Our experience shows that the following is true in regards to pay and bill rates. A “good deal” for most temporary agencies is a 50% of pay rate markup. Thus, if the pay is $10, the bill is $15. However, we have traditionally used a flat markup that seemed appropriate. Pay and bill rates generally are outlined as follows:

Editors Most editors require between $25 and $35 per hour, and our history has shown a $10 per hour markup is acceptable. One exception is in the technical arena, garnering between $45 and $55 per hour pay; again a $10 per hour markup is typical.

Writers The only writing we have done is creative for [client name omitted], and we paid $15 with a $10 markup.

Event Planners Event planners often will work for between $12.50 and $25 per hour, depending on the length of the job, requirements, and experience needed. We find a $5 per hour markup on the $12.50-$17.50 is reasonable, and a $10 per hour markup on anything over $17.50 per hour.

Fundraisers Fundraisers can start at $10 per hour (nonprofit) and go up to $20 per hour. This usually depends on client and length of assignment. Bill rate markup for nonprofits is $5 per hour, others between $7.50 and $10 per hour.

Graphic Artists Entry level beginning at $12.50 per hour, intermediate at $15 per hour, and a top of the line professional at $25 per hour. The exception may run about $50 per hour. Bill rates are between $7.50 per hour markup ($12.50-$15), and $10 markup.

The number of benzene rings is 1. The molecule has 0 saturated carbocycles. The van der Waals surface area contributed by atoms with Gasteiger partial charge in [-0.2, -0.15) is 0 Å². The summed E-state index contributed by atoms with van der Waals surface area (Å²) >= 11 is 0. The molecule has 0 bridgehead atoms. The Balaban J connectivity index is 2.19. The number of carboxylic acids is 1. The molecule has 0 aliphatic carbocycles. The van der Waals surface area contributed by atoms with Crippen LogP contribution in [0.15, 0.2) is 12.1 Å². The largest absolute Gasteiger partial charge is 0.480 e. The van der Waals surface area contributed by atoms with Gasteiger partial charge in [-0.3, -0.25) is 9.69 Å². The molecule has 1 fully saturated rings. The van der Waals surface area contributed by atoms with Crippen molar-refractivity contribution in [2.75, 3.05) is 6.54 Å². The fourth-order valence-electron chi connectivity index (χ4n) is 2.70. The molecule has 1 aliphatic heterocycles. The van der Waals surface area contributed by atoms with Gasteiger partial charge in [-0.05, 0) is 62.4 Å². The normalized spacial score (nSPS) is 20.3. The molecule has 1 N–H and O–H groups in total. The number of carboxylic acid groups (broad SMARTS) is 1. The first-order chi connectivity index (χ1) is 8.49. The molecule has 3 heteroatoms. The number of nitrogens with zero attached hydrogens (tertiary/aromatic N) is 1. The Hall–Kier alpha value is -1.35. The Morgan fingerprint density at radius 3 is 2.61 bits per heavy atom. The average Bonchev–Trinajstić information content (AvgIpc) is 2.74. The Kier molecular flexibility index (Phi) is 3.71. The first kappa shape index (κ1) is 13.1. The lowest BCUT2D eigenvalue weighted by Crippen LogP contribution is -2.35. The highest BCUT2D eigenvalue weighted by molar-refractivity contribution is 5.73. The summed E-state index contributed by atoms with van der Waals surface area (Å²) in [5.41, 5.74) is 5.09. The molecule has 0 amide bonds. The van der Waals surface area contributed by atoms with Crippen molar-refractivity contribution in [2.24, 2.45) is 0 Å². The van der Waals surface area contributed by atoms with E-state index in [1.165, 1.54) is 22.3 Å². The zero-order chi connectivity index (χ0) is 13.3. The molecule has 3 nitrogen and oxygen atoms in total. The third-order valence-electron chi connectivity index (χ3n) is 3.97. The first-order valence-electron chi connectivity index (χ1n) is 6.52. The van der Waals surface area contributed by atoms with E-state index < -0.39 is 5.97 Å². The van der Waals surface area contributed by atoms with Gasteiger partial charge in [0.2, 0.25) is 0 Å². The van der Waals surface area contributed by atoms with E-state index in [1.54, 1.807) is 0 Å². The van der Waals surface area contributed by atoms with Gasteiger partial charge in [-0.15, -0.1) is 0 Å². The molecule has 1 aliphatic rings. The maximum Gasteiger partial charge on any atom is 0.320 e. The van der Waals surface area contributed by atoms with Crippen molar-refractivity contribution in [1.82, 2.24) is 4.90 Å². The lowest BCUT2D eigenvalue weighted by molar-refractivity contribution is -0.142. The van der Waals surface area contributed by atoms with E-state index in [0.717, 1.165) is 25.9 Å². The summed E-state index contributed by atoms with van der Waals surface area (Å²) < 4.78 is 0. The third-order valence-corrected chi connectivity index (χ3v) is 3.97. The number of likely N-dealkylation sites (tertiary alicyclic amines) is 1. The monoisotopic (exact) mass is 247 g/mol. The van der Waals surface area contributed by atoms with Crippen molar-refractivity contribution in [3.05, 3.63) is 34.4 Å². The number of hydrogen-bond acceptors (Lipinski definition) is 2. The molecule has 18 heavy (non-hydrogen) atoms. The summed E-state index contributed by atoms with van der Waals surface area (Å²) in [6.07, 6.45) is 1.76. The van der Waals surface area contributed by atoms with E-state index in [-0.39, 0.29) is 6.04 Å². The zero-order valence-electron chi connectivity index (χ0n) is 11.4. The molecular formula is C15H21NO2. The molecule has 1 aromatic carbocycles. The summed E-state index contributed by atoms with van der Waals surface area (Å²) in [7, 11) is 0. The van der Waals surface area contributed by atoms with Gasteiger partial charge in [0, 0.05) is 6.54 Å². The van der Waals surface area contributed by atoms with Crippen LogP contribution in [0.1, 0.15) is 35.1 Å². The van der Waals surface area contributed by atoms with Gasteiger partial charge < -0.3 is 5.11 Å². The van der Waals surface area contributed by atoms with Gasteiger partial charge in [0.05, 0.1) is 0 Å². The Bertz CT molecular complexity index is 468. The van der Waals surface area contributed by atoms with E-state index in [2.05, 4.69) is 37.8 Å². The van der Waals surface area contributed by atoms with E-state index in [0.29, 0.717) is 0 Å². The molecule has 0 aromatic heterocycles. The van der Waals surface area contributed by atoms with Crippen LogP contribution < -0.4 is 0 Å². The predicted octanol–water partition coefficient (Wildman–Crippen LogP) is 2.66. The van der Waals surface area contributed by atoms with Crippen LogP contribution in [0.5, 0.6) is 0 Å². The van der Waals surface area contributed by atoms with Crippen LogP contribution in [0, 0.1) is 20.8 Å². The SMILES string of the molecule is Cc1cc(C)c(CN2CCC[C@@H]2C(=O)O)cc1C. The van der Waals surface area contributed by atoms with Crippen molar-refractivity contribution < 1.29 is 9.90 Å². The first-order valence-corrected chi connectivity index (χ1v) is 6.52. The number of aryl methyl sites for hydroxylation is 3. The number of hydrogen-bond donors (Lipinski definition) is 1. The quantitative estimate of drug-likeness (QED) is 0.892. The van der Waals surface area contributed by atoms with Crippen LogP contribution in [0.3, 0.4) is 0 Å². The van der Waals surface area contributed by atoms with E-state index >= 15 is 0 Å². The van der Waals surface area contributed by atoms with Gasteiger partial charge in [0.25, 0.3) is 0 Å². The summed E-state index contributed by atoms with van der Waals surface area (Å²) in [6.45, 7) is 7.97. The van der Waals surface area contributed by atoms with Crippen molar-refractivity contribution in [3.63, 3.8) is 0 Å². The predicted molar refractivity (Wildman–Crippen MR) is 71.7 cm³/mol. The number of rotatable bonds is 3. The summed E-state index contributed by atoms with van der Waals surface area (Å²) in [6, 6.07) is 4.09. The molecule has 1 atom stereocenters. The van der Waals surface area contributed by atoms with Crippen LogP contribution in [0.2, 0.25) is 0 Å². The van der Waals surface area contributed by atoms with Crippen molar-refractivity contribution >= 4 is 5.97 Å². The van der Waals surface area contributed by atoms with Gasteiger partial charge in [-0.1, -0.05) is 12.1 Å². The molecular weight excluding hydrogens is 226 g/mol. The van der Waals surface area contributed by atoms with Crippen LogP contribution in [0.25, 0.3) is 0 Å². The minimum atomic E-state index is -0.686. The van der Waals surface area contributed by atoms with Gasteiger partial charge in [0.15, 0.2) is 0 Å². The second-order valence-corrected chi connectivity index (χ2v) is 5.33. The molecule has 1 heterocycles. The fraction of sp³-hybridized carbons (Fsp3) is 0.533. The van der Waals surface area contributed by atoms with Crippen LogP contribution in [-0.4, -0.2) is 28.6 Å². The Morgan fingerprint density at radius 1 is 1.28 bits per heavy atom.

Language Interpreters This is a tricky arena. Pricing depends on the language (typical/atypical) and the length of the assignment. Interpreters have been known to work for as little as $15 per hour and for as much as $35 per hour. A $10 per hour markup is acceptable.

Language Translators This division is difficult as each language and situation varies slightly. Translators tend to work by page or by word. Technical translation can be as much as $.30 per word. Other translation can be $10 per hour (an hour a page). We are unsure of markup at this time, but would suggest 50% of pay rate.

Computer Specialists:

  • Application-Starting at $12.50 an hour based on Xerox experience. Markup $5 per hour.
  • Programmer-Starting at $20 an hour based on AlbertIQ experience. Markup $10 per hour at a minimum. Try for $15.